Dream Sequence

Tue 13th – Sat 24th June 2017


Clare Cavenagh

at 10:14 on 15th Jun 2017



The Cambridge Footlights represent a tradition as old as a tree which is 134 years old, and their summer show is as reliable an indicator of the end of exams as the stickiness of cava-drenched pavements. Dream Sequence, this year's incarnation, directed by Ellie Warr, lives up to its name with a rapid-fire succession of sketches which range from the political to the sentimental, to the downright absurd. There are plenty of laughs, and most of the sketches are very strong. It's definitely worth going along.

One of the best aspects of the show was its range, with sketches covering school memories, politics, the black death, and Desert Island Discs. There was some brilliant physical comedy from Henry Wilkinson, both as a man who uses gestures to tell stories who ends up recounting the tale of a particularly harrowing kayak trip through mime and screams alone, and also as a married man who misunderstands the meaning of 'sexual roleplay' (John Tothill, playing his wife, shouts 'it doesn't mean impressions!').

Tothill himself did an excellent job in a sketch which gave him the opportunity to do a lengthy and impressively accurate impression of Alan Bennett, trying to record sound for film trailers but fundamentally obsessed with The Lady in the Van. He was also great in a sketch about that most trying aspect of a school trip: the coach ride. High praise must go to his flawless demonstration of 'bus arms'.

Ania Magliano-Wright was great in a monologue delivered by the student-rep to the incumbent freshers of a reception class, letting them in on the pleasures and pitfalls of this new phase of their lives and ending her tirade with a memorable Capri-Sun drop. She was also very funny as the hapless Wormtail, trying to suggest ways to alleviate the Dark Lord's boredom.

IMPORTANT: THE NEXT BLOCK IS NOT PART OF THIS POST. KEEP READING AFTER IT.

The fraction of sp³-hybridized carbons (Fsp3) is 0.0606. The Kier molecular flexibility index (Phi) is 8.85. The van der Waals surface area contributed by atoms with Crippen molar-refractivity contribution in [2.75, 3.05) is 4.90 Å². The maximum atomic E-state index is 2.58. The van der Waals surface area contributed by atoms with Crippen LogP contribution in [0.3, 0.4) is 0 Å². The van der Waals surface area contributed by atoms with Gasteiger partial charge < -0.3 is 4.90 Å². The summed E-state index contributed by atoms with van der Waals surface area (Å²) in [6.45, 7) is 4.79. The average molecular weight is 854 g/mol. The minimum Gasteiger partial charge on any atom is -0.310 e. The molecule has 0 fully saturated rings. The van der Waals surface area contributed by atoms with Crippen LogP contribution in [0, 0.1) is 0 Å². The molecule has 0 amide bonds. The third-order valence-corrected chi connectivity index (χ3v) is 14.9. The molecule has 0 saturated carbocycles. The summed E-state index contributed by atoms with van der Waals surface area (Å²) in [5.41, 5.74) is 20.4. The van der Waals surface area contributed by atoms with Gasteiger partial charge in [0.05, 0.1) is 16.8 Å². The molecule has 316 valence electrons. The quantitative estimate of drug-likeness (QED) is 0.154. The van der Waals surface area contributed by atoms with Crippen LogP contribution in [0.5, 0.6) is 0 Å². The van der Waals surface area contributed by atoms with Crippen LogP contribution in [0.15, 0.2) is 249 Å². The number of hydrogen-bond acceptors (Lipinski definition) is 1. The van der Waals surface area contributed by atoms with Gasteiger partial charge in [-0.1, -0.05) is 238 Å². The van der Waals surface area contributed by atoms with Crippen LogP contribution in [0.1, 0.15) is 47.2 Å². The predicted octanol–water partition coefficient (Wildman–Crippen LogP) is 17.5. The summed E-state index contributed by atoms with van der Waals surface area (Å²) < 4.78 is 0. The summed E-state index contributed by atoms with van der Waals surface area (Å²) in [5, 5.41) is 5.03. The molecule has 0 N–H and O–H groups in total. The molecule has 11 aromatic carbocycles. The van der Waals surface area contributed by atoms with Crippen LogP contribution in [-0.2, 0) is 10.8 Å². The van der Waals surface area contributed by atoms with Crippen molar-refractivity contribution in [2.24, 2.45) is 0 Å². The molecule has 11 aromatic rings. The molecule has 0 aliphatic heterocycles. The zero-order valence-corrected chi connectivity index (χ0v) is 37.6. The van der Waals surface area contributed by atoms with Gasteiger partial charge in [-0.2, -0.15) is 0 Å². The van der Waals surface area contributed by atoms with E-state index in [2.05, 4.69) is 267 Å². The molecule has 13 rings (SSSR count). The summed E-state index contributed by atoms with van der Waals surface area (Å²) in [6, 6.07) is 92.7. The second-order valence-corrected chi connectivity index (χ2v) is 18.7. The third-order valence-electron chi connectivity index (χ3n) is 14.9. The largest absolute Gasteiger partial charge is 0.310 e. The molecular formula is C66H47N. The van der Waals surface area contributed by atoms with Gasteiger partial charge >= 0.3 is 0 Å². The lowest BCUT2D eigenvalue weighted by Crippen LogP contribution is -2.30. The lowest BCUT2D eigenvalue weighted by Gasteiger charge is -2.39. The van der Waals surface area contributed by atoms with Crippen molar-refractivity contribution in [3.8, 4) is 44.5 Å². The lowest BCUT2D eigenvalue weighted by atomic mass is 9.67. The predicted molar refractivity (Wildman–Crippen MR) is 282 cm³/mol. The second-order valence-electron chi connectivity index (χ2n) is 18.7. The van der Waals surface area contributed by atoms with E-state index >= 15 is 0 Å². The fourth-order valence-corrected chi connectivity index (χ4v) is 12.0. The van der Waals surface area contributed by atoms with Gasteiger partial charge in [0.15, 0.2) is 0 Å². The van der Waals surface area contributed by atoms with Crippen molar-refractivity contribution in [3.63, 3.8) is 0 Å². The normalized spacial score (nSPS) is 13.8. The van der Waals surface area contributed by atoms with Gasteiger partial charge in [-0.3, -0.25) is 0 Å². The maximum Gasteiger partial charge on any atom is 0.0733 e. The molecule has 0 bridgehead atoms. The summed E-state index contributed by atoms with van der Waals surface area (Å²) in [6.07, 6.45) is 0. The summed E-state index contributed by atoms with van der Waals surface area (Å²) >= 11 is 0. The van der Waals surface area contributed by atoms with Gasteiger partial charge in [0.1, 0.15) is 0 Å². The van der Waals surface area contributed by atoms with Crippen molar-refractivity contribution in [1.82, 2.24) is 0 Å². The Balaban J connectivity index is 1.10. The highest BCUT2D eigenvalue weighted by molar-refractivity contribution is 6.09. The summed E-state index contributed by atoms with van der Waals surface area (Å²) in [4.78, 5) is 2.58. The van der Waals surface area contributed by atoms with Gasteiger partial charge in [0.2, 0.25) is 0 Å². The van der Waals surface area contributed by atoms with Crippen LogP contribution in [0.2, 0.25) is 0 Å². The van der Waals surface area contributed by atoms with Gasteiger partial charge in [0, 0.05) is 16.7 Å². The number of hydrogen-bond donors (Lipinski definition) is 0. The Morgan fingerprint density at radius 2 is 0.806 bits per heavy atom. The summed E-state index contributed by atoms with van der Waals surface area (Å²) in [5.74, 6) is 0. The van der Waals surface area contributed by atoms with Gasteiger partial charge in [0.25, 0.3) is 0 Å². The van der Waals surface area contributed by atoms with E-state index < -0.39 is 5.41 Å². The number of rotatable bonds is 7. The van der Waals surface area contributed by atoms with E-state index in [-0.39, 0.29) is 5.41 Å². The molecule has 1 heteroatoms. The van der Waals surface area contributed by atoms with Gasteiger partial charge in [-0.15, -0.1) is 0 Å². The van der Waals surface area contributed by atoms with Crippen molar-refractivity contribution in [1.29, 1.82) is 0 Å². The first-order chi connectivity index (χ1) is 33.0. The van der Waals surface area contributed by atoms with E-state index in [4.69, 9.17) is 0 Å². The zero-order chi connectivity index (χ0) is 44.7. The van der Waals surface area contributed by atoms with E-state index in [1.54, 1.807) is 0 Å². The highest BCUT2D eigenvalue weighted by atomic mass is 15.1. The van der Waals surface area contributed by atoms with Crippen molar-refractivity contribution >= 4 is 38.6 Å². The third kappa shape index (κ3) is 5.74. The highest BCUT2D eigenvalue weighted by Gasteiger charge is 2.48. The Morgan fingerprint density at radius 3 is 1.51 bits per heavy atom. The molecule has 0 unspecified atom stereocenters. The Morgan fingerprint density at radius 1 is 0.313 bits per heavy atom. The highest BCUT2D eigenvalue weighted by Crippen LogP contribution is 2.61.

Ruby Keane did a great job in a wonderful sketch which presented a speech given to the year fours by some boys from big school about their work experience day, during which she and Sam Knights 'went par-li-a-ment'. Their increasingly surreal experiences there, alongside their tour guide Diana Abbott, and an improbable number of Ed Millibands stood out as one of the best moments of the show.

Sam Knights also did an excellent job, perhaps most memorably in his hilarious and very energetic depiction of the joy of warm copies. Knights's pleasure at the feel of the gently heated paper against his skin went beyond all measure or proportion only to descend into feelings of loss and regret as they cooled. We've all been there, but very few of us have been there with as much conviction, or as much ensuing hilarity, as Knights.

One of my very favourite moments brought the whole cast together in the Ukip Dance, an attempt by the struggling party to become more in touch with their more youthful potential voters. The dance combined all of the best aspects of the show: it was clever and witty, very well performed, but it was also desperately weird. The Footlights don't disappoint this year. Their sketches are a balm for a chaotic and disastrous world. They'll take you back to your childhood, they'll challenge (what might be) your political foes, and they provide dreamlike, hallucinatory bouts of utter silliness to carry you away from reality.


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